With the introduction of global intangible low-taxed income (GILTI) as a new category of income of controlled foreign corporations (CFCs) currently taxable in the United States and a new participation exemption regime, tax reform has added several new wrinkles for taxpayers to consider when planning post-acquisition integrations of CFCs. Meanwhile, traditional rules regarding tax-free reorganizations were generally left untouched by tax reform. As explained below, while certain tax-free reorganizations are now dead for some purposes, they appear to have gained new life for others.
The All Cash D Is Dead
Prior to tax reform, many tax-free reorganizations were favored strategies for efficiently repatriating cash from CFCs owned by US parented multinational corporations. All cash reorganizations described in section 368(a)(1)(D) (All Cash D Reorganizations) were favored in part because they allowed a CFC to pay cash to its US parent corporation in exchange for the assets of a brother-sister CFC in a transaction that was entirely tax-free to the US parent. Because the new participation exemption regime generally exempts from tax dividends paid by CFCs to their US parent corporations, US parented multinational groups no longer need to engage in complicated repatriation planning involving tax-free reorganizations. As a result, All Cash D Reorganizations are much less relevant to cash repatriation planning for US parented multinational groups than they were before tax reform.
Long Live the All Cash D
Although tax reform has in many ways simplified cash repatriation planning, it has in many respects complicated post-acquisition integrations with respect to CFCs of US parented multinational groups.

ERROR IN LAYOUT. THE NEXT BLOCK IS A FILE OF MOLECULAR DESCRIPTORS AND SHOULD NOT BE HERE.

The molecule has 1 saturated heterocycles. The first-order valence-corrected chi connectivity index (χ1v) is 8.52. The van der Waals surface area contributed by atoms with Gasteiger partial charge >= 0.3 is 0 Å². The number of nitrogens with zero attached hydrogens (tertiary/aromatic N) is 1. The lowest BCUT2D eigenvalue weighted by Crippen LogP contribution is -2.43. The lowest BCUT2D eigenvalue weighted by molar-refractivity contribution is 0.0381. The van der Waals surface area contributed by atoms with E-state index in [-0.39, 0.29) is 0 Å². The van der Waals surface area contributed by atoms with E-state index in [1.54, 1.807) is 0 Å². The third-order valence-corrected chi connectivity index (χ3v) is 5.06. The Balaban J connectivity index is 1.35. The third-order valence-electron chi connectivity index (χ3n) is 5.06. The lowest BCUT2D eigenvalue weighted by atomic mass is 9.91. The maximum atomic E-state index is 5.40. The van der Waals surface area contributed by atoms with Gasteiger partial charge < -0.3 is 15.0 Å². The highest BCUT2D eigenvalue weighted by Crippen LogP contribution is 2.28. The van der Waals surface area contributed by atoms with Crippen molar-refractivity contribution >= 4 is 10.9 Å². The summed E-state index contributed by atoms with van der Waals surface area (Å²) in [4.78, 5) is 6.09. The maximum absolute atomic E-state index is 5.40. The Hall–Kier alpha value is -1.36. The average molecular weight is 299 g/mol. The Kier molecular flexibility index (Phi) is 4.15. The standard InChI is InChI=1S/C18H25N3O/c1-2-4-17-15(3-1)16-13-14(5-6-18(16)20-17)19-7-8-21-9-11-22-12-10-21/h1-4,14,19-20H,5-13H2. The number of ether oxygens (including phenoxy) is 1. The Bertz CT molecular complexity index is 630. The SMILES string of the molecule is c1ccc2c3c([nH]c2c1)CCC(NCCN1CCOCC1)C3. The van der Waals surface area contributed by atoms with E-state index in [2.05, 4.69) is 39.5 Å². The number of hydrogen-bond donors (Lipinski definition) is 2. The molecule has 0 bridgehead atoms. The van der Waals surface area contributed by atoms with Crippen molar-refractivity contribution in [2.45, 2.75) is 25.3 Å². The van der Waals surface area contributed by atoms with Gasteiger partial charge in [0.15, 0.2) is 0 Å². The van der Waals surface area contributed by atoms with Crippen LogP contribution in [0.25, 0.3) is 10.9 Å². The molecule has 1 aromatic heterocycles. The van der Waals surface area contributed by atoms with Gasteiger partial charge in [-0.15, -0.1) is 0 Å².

Prior to tax reform, in post-acquisition integrations, transferring disregarded entities cross-chain in taxable sales was considered a default safe strategy for efficiently integrating most types of acquired foreign assets without triggering subpart F income. Section 304 transactions were also commonly used in integration transactions as the resulting deemed dividends generally did not give rise to subpart F income under section 954(c)(6). Now, however, each of these transactions can potentially result in US tax as a result of tax reform.
Taxable sales of assets between CFCs will generally result in GILTI income that is currently includible in the income of the US shareholders. Further, while the House bill and the Senate bill would have made section 954(c)(6) permanent, that proposal ultimately was not adopted as part of tax reform. As a result, section 954(c)(6) will expire for taxable years beginning on or after January 1, 2020, absent an extension. Once section 954(c)(6) expires, deemed dividends arising in section 304 sales will no longer be afforded pass-through treatment. While section 245A may potentially apply to exclude any such dividend from the income of the selling CFC, the dividend would be a per se extraordinary dividend under section 1059. Section 1059 can result in US tax if the untaxed portion of the dividend exceeds the selling CFC’s basis in the shares deemed redeemed in the section 304 sale.
An All Cash D Reorganization, on the other hand, generally will not result in either GILTI income or the application of section 1059. This is true despite the fact that these transactions are often economically very similar to either a sale of assets among CFCs or a section 304 transaction. As a result, structuring post-acquisition integrations of CFC assets as All Cash D Reorganizations may become the long-term low risk integration transaction of choice for minimizing US tax risk.